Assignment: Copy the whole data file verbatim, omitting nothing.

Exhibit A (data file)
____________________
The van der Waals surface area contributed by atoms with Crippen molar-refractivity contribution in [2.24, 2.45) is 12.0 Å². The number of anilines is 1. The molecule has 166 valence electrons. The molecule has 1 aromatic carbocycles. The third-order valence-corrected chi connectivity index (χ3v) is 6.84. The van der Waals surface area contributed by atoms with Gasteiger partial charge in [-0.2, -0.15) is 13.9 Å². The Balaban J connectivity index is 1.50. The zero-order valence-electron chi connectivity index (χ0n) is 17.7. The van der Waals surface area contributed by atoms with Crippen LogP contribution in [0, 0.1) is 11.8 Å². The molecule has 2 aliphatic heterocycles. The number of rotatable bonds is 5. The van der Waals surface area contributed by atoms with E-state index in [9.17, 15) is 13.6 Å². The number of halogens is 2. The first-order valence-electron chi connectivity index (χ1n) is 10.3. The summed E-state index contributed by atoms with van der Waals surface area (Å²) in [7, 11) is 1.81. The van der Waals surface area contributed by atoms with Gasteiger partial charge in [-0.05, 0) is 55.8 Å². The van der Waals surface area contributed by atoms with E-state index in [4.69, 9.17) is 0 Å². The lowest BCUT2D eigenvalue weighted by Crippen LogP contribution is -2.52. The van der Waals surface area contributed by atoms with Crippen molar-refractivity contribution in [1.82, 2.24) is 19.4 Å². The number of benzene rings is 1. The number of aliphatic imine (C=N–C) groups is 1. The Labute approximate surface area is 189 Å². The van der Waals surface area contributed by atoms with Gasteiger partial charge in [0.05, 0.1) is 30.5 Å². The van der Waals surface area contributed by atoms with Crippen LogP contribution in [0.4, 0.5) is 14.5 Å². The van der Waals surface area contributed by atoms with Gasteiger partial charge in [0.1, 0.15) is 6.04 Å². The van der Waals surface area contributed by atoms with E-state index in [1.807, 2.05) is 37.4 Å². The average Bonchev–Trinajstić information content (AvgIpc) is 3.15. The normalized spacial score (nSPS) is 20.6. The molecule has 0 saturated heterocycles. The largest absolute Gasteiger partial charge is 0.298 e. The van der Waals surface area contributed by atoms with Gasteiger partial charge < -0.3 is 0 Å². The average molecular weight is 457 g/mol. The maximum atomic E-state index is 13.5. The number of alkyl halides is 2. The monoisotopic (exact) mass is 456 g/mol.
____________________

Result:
The van der Waals surface area contributed by atoms with Crippen molar-refractivity contribution in [2.24, 2.45) is 12.0 Å². The number of anilines is 1. The molecule has 166 valence electrons. The molecule has 1 aromatic carbocycles. The third-order valence-corrected chi connectivity index (χ3v) is 6.84. The van der Waals surface area contributed by atoms with Gasteiger partial charge in [-0.2, -0.15) is 13.9 Å². The Balaban J connectivity index is 1.50. The zero-order valence-electron chi connectivity index (χ0n) is 17.7. The van der Waals surface area contributed by atoms with Crippen LogP contribution in [0, 0.1) is 11.8 Å². The molecule has 2 aliphatic heterocycles. The number of rotatable bonds is 5. The van der Waals surface area contributed by atoms with E-state index in [9.17, 15) is 13.6 Å². The number of halogens is 2. The first-order valence-electron chi connectivity index (χ1n) is 10.3. The summed E-state index contributed by atoms with van der Waals surface area (Å²) in [7, 11) is 1.81. The van der Waals surface area contributed by atoms with Gasteiger partial charge in [-0.05, 0) is 55.8 Å². The van der Waals surface area contributed by atoms with E-state index in [4.69, 9.17) is 0 Å². The lowest BCUT2D eigenvalue weighted by Crippen LogP contribution is -2.52. The van der Waals surface area contributed by atoms with Crippen molar-refractivity contribution in [1.82, 2.24) is 19.4 Å². The number of benzene rings is 1. The number of aliphatic imine (C=N–C) groups is 1. The Labute approximate surface area is 189 Å². The van der Waals surface area contributed by atoms with Gasteiger partial charge in [0.05, 0.1) is 30.5 Å². The van der Waals surface area contributed by atoms with Crippen LogP contribution in [0.4, 0.5) is 14.5 Å². The van der Waals surface area contributed by atoms with Gasteiger partial charge in [0.1, 0.15) is 6.04 Å². The van der Waals surface area contributed by atoms with E-state index in [1.807, 2.05) is 37.4 Å². The average Bonchev–Trinajstić information content (AvgIpc) is 3.15. The normalized spacial score (nSPS) is 20.6. The molecule has 0 saturated heterocycles. The largest absolute Gasteiger partial charge is 0.298 e. The van der Waals surface area contributed by atoms with Gasteiger partial charge < -0.3 is 0 Å². The average molecular weight is 457 g/mol. The maximum atomic E-state index is 13.5. The number of alkyl halides is 2. The monoisotopic (exact) mass is 456 g/mol.